Juan Carlos Zaldivar, "Shift" (Film Still)

Optic Nerve 14: Wall Portals, Eerie Puppets, and Winning Hound Dogs

The 14th installment of Optic Nerve at the

Museum of Contemporary Art

proved an artist can achieve some mighty moments in the moving picture

with less than five minutes to work with. The hour-long series of short

films included 16 works by video artists from across the US.


series maintained a dynamic diversity, as whittled down from 271

entries by a committee of five panelists, including the museum's

executive director and last year's winner of the festival, Brain Bress,

among others. The mix of shorts included witty concepts, social

commentary, minimalist explorations of the medium itself and occasional

narrative moments.

The winner of the festival, as chosen by the panel, was a local artist whose work had shown at Optic Nerve twice before. Miami Beach resident Juan Carlos Zaldivar offered one of the neater narrative moments: "Shift," a surreal experience with heart. The film had a stop motion feel, as it was composed of a series of still images. The technique worked well, as it incorporated what appeared to be hounds and pieces of hounds made of papier-mâché that ran through a wooded area by a seashore in a pack. As the dogs-- and pieces of dog-- lope about, the film intercuts a wandering person with a face seemingly made of similar material. This humanoid form wore an elaborate dress that looked like a hoopskirt made of mother of pearl. It appeared to be a freshly borne creature, as blue and red veins were still visible on its waxy arms. Costume and design added visual splendor to the film, whose climax arrives when the paths of these dogs, with their frozen growls, cross paths with the figure.

Stories are one thing, but the ability to activate and awaken the mind to a higher level was also on display. The one film that got the most laughs Dough Garth Williams' "Back and Forth" where a spray can was used by a character to reveal the other side of a wall to find himself and vice versa. Hillerbrand + Magsamen also revealed a new way to penetrate walls, as a family saws, hammers and tears through doors and walls to get around a home. It offered one of the more professionally lit and high-definition moments with a dramatic orchestral film score to boot.

A couple of personal favorites appeared early on, including Lee Hunter's perceived mystery "Last Night," only composed of a distant shot outside a row of apartments at night. A creepy factor is added as the outdoor lights flicker to strobe-like effect, giving the viewer an anxiety-filled look as light tries to penetrate the dark. At one point a figure opens a door, stands for a moment and goes back inside. The shot is from such a distance that the viewer is not sure what just happened. The 1:14 film oozes atmosphere and mystery in the most minimal way.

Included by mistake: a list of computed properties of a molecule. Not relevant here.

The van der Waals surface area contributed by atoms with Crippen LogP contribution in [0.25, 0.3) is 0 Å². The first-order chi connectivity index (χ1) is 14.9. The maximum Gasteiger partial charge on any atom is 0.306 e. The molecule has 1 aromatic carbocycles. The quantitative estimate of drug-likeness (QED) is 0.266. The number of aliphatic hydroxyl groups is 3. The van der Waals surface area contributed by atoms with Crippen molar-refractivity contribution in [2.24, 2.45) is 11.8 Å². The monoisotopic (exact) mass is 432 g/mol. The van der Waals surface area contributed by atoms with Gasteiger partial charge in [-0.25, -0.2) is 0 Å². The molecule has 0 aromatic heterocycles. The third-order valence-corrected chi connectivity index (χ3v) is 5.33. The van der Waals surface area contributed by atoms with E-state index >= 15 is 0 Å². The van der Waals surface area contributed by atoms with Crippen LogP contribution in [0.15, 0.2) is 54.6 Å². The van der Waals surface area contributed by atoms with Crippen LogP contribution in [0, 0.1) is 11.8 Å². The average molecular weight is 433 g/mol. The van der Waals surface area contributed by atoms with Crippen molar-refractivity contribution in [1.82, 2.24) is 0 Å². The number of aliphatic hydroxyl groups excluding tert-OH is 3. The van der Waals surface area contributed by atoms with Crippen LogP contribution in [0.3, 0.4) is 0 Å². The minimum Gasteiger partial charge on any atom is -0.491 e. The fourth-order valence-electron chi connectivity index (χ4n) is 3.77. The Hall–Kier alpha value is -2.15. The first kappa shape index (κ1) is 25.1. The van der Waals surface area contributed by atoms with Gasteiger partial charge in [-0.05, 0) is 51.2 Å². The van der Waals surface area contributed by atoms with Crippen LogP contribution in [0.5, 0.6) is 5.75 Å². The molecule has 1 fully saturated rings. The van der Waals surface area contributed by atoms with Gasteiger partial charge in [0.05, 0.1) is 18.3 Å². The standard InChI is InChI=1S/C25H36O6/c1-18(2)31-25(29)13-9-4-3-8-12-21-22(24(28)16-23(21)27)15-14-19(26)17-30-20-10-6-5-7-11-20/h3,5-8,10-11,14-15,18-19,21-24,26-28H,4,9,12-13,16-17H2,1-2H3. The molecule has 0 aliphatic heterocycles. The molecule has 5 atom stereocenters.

"Acoustical Visions of the Golden Gate Bridge" by Bill Fontana followed. With a stationary camera placed somewhere below the bridge, looking at only the bridge's expansion joints, sound and light become the star of this piece. The only dynamic images are the shadows that flicker from the unseen activity above. The whoosh, hums and clangs of the bridge's response to vehicle using it, coupled with the regular honks of what sound like passing ships, create an industrial symphony of found sounds. It recalls what John Cage said of the random music one can hear by pausing to listen out one's window.

Carmen Tiffany of Hollywood, Florida, offered the busy short "the Accident," an overwhelmingly grotesque selection with ugly puppets and toys painted in garish colors, all arguing about who's at fault in a car accident while standing against an unkempt wooded area. There were cutaways to laugh tracks and twirling plastic animals against a TV screen covered in static, between the arguments. The punch lines were unclear or too buried for much of a message to resonate. Also, the misshapen images and puppets probably distracted from any substance in the dialog.

There were several other films where the grotesque seemed to overwhelm the message, like Deidra Sargent's lo-fi critique of human interaction facilitated by technology. Liz Rodda's "Cut" followed with primitive computer-generated animations of women who blow up to muscle-bound freaks, as a constantly rotating diamond twirled in a split screen while a synthesized version of what sounded like a Pink Floyd jam session provided a soundtrack. It felt oddly fetishistic. Still, the degree of abstraction on display by these films, not to mention the brief run times below five minutes, kept things interesting.

But mostly new perspectives abound at the festival, including one that might induce seizures in some viewers called "The End." The film presents a split second series of title cards that closed older movies with "The End," The short has no sound, save for the murmur of occasional amused laughter from the audience at the dense if brief short that pays tribute to a lost, if dated, character of cinema.

At the end of the screenings audience members were encouraged to submit a ballot with noting their own favorite of the program. The MOCA will reveal the winner sometime this week on its website. The program will be re-screened at the de la Cruz Collection in Miami's Design District, 23 NE 41st St., on October 13, beginning at 7 p.m. It will also screen at the Big Screen Plaza in New York City at a date TBA.


Hans Morgenstern on Twitter at indieethos.

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